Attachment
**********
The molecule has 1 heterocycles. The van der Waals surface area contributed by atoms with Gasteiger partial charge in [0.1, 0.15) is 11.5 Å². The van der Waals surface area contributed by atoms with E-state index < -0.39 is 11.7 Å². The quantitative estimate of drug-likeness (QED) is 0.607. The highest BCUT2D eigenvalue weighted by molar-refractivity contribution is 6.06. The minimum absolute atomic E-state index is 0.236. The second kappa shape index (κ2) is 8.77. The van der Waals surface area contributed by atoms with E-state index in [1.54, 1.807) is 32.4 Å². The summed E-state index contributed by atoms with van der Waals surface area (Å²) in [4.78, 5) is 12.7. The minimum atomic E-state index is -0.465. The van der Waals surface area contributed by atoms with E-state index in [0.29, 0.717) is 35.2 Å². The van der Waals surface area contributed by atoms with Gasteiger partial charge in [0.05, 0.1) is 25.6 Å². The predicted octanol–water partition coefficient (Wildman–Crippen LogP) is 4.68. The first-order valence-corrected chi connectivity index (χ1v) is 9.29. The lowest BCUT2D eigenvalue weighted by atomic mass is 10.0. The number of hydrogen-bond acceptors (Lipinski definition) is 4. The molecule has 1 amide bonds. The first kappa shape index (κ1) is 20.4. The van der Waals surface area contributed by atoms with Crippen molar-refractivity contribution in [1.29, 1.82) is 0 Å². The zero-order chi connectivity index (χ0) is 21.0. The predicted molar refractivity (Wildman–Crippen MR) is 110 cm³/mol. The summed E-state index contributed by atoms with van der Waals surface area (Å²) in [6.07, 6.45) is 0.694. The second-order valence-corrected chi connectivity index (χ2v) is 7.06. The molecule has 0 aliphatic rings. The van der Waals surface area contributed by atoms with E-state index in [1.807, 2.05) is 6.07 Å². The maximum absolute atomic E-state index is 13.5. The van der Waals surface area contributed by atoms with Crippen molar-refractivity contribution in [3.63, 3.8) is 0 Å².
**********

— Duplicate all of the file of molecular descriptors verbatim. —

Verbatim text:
The molecule has 1 heterocycles. The van der Waals surface area contributed by atoms with Gasteiger partial charge in [0.1, 0.15) is 11.5 Å². The van der Waals surface area contributed by atoms with E-state index < -0.39 is 11.7 Å². The quantitative estimate of drug-likeness (QED) is 0.607. The highest BCUT2D eigenvalue weighted by molar-refractivity contribution is 6.06. The minimum absolute atomic E-state index is 0.236. The second kappa shape index (κ2) is 8.77. The van der Waals surface area contributed by atoms with E-state index in [1.54, 1.807) is 32.4 Å². The summed E-state index contributed by atoms with van der Waals surface area (Å²) in [4.78, 5) is 12.7. The minimum atomic E-state index is -0.465. The van der Waals surface area contributed by atoms with E-state index in [0.29, 0.717) is 35.2 Å². The van der Waals surface area contributed by atoms with Gasteiger partial charge in [0.05, 0.1) is 25.6 Å². The predicted octanol–water partition coefficient (Wildman–Crippen LogP) is 4.68. The first-order valence-corrected chi connectivity index (χ1v) is 9.29. The lowest BCUT2D eigenvalue weighted by atomic mass is 10.0. The number of hydrogen-bond acceptors (Lipinski definition) is 4. The molecule has 1 amide bonds. The first kappa shape index (κ1) is 20.4. The van der Waals surface area contributed by atoms with Crippen molar-refractivity contribution in [1.29, 1.82) is 0 Å². The zero-order chi connectivity index (χ0) is 21.0. The predicted molar refractivity (Wildman–Crippen MR) is 110 cm³/mol. The summed E-state index contributed by atoms with van der Waals surface area (Å²) in [6.07, 6.45) is 0.694. The second-order valence-corrected chi connectivity index (χ2v) is 7.06. The molecule has 0 aliphatic rings. The van der Waals surface area contributed by atoms with E-state index in [1.807, 2.05) is 6.07 Å². The maximum absolute atomic E-state index is 13.5. The van der Waals surface area contributed by atoms with Crippen molar-refractivity contribution in [3.63, 3.8) is 0 Å².